Wednesday, November 21, 2018

True sepia, make it simple

The photo above was a normal B&W photo, a little too dark. So, I wondered what could it turn in sepia. To do so, I used a bleach bath made of copper sulfate and sodium chloride for a few minutes, enough to vanish the image. I washed tho photo to remove vestiges of the bleach and soak it in a solution of Sodium Sulfide. The image reappeared but now in sepia.


100 g Copper Sulfate
100 g Sodium Chloride
1 liter water

Sepia bath:

10 g Sodium Sulfide
1 liter water

Tuesday, November 13, 2018

Salt print

Bridge over Lis, Leiria, Portugal

Salt print is one of the easiest (and earliest) print processes from a transparent negative. But there are a number of slight different recipes and some toning methods.

I did the simplest recipe I could find to produce the A4 picture above:

First I printed the negative on a A4 acetate transparency. Then I prepared the paper using a sheet of A4 Canson paper of 300g/m2. The paper was first floated on a 2% salt solution (20g of salt for 1 liter water) and put the paper to dry. After this, under a red light I painted the paper with a 12% solution of silver nitrate (12g of silver nitrate for 100 mililiter) using a smooth brush and let the paper dry.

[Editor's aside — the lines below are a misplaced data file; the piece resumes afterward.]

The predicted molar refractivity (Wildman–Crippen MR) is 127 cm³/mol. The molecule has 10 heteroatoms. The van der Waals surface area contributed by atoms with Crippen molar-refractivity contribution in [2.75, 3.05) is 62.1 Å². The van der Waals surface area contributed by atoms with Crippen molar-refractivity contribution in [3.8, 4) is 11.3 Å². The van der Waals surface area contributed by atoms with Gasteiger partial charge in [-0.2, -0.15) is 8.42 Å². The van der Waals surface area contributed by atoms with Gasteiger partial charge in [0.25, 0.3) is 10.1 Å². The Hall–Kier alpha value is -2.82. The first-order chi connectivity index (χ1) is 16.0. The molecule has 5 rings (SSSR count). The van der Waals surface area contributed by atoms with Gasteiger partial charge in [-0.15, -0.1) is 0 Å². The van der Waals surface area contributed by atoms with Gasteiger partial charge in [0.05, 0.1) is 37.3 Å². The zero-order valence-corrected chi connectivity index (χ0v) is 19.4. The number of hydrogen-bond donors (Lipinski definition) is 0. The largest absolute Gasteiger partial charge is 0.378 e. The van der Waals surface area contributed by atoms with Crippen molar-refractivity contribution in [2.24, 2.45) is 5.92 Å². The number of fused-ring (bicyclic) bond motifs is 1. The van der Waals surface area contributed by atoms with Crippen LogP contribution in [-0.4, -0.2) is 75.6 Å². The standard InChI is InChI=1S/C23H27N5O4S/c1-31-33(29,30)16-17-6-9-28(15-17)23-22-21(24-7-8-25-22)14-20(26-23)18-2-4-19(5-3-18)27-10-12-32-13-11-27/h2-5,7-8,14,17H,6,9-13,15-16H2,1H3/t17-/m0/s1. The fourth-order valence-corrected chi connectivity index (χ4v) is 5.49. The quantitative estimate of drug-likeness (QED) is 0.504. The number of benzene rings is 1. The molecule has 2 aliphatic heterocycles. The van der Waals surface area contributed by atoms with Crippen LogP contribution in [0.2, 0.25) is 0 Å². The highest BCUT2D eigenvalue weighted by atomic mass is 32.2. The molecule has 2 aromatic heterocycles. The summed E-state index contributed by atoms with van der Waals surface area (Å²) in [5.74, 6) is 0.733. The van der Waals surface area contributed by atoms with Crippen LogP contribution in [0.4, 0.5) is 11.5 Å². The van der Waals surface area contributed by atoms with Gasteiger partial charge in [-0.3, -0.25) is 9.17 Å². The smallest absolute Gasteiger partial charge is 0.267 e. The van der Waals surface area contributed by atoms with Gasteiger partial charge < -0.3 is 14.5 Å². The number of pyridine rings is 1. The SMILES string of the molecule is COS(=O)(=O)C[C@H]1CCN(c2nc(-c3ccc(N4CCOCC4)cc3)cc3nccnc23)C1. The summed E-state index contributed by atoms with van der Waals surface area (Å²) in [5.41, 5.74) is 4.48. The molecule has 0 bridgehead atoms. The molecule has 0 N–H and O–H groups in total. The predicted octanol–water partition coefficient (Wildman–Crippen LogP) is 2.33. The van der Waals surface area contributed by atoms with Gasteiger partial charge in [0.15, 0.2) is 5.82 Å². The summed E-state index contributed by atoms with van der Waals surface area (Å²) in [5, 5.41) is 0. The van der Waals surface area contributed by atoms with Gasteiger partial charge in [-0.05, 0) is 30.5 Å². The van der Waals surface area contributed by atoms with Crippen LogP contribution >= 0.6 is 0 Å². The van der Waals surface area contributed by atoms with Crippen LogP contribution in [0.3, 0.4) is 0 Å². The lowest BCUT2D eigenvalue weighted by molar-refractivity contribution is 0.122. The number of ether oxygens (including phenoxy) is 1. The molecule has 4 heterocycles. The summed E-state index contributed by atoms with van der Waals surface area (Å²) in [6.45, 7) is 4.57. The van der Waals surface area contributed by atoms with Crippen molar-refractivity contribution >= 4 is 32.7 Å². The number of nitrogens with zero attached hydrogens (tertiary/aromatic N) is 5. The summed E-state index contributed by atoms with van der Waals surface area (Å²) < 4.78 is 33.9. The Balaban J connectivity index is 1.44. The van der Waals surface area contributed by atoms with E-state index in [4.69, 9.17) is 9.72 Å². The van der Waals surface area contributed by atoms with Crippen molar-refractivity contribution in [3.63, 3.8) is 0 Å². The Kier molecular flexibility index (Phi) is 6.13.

Using a photo frame I putted the transparency and paper in contact, with the transparency over the paper when the glass is looking up.

Following this preparation, I exposed the sandwich to bright sun for some minutes, until the sensitized paper looked brown enough.

Finally the paper was taken of the frame and subject to a water shower until the water came clear out.

Then I brought the paper to a tray containing a 10% solution of Sodium Thiosulfate (100g for 1 liter). This step took 20 minutes, The paper was left in water for 1 hour and put to dry.